I gotta mention here that I'm even a HUGE fan of 'Xanadu,' another roller skating movie from the same time. But that movie had the redeeming factor of more charismatic actors, better plot, much better soundtrack, and awesome costumes and stage sets. It also had a dreamy, hopeful, and inspirational feel that 'Roller Boogie' never even came CLOSE to achieving. I just can't see how ANYBODY could have written the script for, acted in, or directed this classic piece of crap with a straight face. But it DID deliver the cheese factor I was craving. Thanks for the laughs, 'Roller Boogie!' May you live on as an undisputed masterpiece of bad cinema... a deliciously cringe-inducing time capsule of that age.
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"Look, you're not some bimbo from the boardwalk. Are you sure you wanna do it?"
utgard146 January 2015
Rich girl (Linda Blair), whose parents just don't understand her love of roller skating, falls for a goofy-looking dude from the wrong side of the tracks. Roller skating dramatics ensue. Made from cheese, this tired relic of the disco era is impossible to take seriously today. It's objectively terrible in every way but one -- unintentional humor. There's a lot to make fun of and laugh at here. The premise alone is laughably absurd. It's by-the-numbers predictable if you've seen pretty much any movie ever. Cherub-faced Linda Blair was growing up (and out) and was anxious for everybody to notice, so director Mark Lester gives her curves plenty of attention. But she's overshadowed by her boobtacular gal pal Kimberly Beck, who's practically overflowing from every top she wears. Professional roller skater Jim Bray plays the male lead in his only movie. He's a pretty bad actor but he's a groovy skater. Vets Beverly Garland and Mark Goddard do little to help things. It's a crappy movie but it is good for some yuks. Oh, and if you're a fan of short shorts, you should check this out. But be warned -- not everyone who is wearing shorts in this should be.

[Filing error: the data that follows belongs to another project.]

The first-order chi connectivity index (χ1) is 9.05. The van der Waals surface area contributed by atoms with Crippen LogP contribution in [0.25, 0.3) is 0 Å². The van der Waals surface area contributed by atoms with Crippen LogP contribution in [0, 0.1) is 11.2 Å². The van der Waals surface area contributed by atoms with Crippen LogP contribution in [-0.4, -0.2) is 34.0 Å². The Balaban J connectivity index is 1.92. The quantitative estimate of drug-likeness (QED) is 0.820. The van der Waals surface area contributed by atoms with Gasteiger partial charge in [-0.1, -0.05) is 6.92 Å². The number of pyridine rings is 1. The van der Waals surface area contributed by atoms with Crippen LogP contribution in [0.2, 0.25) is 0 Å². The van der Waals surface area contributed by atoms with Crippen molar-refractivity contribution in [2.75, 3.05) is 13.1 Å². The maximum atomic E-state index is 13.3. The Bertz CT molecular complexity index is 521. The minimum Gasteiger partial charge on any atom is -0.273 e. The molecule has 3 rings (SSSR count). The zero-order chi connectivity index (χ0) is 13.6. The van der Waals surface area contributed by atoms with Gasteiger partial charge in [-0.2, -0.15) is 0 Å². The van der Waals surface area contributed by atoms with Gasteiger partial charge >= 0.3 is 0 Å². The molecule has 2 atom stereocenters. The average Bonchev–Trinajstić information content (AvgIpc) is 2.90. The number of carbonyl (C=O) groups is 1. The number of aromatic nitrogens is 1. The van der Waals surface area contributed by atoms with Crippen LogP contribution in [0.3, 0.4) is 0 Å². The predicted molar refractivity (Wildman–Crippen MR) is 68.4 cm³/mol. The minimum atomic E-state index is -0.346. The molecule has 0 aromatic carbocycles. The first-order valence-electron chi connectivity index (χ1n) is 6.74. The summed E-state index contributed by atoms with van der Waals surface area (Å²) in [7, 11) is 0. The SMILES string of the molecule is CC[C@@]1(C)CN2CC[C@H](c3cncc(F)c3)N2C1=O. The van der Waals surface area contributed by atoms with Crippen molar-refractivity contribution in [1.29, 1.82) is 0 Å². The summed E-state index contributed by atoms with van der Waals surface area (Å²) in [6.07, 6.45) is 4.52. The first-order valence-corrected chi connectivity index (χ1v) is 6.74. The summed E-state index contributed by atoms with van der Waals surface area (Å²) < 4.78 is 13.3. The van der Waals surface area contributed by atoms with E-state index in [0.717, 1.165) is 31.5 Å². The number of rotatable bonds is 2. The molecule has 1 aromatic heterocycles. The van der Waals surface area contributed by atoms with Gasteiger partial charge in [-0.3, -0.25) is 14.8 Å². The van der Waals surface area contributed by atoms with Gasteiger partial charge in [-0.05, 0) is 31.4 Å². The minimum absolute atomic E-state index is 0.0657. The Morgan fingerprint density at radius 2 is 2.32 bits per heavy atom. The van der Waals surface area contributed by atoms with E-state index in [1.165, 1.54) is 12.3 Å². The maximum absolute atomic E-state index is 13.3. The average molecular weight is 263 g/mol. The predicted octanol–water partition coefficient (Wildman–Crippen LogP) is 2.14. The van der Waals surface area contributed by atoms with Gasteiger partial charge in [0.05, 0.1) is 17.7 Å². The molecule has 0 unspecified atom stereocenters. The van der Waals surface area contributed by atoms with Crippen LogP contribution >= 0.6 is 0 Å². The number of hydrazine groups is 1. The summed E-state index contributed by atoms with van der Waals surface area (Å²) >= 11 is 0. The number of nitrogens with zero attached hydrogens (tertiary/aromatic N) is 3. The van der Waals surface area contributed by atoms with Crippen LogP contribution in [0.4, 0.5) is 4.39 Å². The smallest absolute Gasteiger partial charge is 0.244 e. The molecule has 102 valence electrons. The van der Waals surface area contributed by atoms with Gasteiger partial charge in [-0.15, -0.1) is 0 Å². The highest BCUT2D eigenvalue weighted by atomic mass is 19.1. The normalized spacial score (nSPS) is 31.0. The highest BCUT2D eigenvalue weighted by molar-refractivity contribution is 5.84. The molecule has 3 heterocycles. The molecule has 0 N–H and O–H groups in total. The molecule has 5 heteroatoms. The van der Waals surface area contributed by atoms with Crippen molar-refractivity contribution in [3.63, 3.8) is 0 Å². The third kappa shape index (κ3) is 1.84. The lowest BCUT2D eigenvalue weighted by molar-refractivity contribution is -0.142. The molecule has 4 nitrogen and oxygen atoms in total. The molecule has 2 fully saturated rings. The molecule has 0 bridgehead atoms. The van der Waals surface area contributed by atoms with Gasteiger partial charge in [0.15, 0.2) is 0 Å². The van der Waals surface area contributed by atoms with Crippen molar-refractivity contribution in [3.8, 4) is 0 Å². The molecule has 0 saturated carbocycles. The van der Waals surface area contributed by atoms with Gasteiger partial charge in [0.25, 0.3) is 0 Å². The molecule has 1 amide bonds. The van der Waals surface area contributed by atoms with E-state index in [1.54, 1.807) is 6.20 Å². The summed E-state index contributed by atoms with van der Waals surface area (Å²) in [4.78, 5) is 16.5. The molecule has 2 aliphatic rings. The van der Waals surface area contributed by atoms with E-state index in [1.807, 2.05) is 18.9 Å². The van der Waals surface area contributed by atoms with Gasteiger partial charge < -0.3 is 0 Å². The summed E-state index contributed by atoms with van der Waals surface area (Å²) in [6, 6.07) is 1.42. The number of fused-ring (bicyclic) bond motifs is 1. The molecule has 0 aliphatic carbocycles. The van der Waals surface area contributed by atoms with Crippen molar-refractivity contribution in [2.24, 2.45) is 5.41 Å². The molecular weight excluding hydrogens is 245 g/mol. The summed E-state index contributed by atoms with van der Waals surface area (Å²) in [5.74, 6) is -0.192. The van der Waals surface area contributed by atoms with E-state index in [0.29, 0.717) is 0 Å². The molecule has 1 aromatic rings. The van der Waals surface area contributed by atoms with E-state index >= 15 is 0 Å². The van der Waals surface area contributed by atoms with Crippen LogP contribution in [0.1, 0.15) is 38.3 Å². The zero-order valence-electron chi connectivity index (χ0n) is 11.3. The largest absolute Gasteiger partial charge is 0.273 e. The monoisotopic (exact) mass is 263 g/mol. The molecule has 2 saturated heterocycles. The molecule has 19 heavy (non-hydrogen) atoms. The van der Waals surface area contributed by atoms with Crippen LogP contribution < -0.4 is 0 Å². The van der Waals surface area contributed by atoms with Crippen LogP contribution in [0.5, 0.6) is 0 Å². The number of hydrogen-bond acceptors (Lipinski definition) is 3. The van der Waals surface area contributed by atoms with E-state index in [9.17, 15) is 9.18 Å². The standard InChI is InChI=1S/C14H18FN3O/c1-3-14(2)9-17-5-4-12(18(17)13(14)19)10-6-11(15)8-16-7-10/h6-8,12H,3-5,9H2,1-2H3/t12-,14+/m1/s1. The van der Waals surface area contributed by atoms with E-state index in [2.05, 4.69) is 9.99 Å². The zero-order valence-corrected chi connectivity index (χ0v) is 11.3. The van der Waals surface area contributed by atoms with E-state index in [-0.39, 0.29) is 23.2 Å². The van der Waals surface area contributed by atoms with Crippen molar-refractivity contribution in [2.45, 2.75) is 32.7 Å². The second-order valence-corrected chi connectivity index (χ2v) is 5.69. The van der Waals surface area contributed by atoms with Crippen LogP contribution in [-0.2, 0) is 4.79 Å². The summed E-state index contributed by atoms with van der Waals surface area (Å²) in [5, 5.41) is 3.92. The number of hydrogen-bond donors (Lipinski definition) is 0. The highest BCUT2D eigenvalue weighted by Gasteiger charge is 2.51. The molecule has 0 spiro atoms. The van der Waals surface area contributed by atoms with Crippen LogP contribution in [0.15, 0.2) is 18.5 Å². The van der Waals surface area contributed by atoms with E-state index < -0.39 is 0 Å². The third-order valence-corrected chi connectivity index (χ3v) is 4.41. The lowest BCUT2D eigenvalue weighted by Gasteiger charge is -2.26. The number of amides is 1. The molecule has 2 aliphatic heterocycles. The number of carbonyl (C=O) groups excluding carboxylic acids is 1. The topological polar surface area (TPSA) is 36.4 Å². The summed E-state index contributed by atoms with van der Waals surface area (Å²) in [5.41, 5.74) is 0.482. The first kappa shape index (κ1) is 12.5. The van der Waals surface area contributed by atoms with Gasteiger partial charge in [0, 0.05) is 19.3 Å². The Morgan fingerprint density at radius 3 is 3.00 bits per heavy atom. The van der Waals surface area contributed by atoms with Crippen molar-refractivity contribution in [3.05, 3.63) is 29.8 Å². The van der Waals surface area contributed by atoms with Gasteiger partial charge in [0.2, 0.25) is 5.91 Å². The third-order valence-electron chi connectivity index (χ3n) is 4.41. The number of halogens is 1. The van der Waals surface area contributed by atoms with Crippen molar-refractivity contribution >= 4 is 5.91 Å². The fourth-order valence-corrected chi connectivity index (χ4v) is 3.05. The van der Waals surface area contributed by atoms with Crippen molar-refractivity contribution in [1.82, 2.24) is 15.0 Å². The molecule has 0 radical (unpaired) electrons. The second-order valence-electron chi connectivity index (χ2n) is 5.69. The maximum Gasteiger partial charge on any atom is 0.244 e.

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I liked this
vchimpanzee8 June 2004
Warning: Spoilers
Terry is rich and headed for Juilliard after high school, but she wants to hang out with the skaters at Venice Beach. Naturally, her parents don't like that. And then there is Bobby, a possible boyfriend, who teaches her to skate. The skaters have a street and some outdoor facilities, but many of them enjoy an indoor rink run by Jammer. You have to figure in a movie like this there will be some sort of threat to the favorite hangout, and some plot to rescue it. That's not a spoiler; I had that part figured out after five minutes.